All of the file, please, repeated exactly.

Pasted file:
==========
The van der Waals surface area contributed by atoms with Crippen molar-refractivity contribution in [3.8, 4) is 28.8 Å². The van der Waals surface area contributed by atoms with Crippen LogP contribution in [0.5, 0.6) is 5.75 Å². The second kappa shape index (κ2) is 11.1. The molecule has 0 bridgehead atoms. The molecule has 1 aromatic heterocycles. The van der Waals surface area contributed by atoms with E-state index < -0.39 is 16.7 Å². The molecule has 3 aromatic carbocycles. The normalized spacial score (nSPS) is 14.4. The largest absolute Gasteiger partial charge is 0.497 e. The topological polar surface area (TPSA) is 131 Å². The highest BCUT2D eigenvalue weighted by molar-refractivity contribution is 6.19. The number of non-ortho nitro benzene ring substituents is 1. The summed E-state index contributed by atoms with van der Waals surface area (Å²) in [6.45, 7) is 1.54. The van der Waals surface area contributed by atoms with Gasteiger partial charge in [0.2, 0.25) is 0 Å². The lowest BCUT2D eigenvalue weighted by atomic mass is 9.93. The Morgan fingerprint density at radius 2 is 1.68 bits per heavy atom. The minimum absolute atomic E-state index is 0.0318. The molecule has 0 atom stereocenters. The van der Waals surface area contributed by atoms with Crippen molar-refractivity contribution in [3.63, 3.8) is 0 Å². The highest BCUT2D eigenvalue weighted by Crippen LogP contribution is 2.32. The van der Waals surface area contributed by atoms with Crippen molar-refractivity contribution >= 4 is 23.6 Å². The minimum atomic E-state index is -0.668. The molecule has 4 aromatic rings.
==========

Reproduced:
The van der Waals surface area contributed by atoms with Crippen molar-refractivity contribution in [3.8, 4) is 28.8 Å². The van der Waals surface area contributed by atoms with Crippen LogP contribution in [0.5, 0.6) is 5.75 Å². The second kappa shape index (κ2) is 11.1. The molecule has 0 bridgehead atoms. The molecule has 1 aromatic heterocycles. The van der Waals surface area contributed by atoms with E-state index < -0.39 is 16.7 Å². The molecule has 3 aromatic carbocycles. The normalized spacial score (nSPS) is 14.4. The largest absolute Gasteiger partial charge is 0.497 e. The topological polar surface area (TPSA) is 131 Å². The highest BCUT2D eigenvalue weighted by molar-refractivity contribution is 6.19. The number of non-ortho nitro benzene ring substituents is 1. The summed E-state index contributed by atoms with van der Waals surface area (Å²) in [6.45, 7) is 1.54. The van der Waals surface area contributed by atoms with Gasteiger partial charge in [0.2, 0.25) is 0 Å². The lowest BCUT2D eigenvalue weighted by atomic mass is 9.93. The Morgan fingerprint density at radius 2 is 1.68 bits per heavy atom. The minimum absolute atomic E-state index is 0.0318. The molecule has 0 atom stereocenters. The van der Waals surface area contributed by atoms with Crippen molar-refractivity contribution in [3.63, 3.8) is 0 Å². The highest BCUT2D eigenvalue weighted by Crippen LogP contribution is 2.32. The van der Waals surface area contributed by atoms with Crippen molar-refractivity contribution >= 4 is 23.6 Å². The minimum atomic E-state index is -0.668. The molecule has 4 aromatic rings.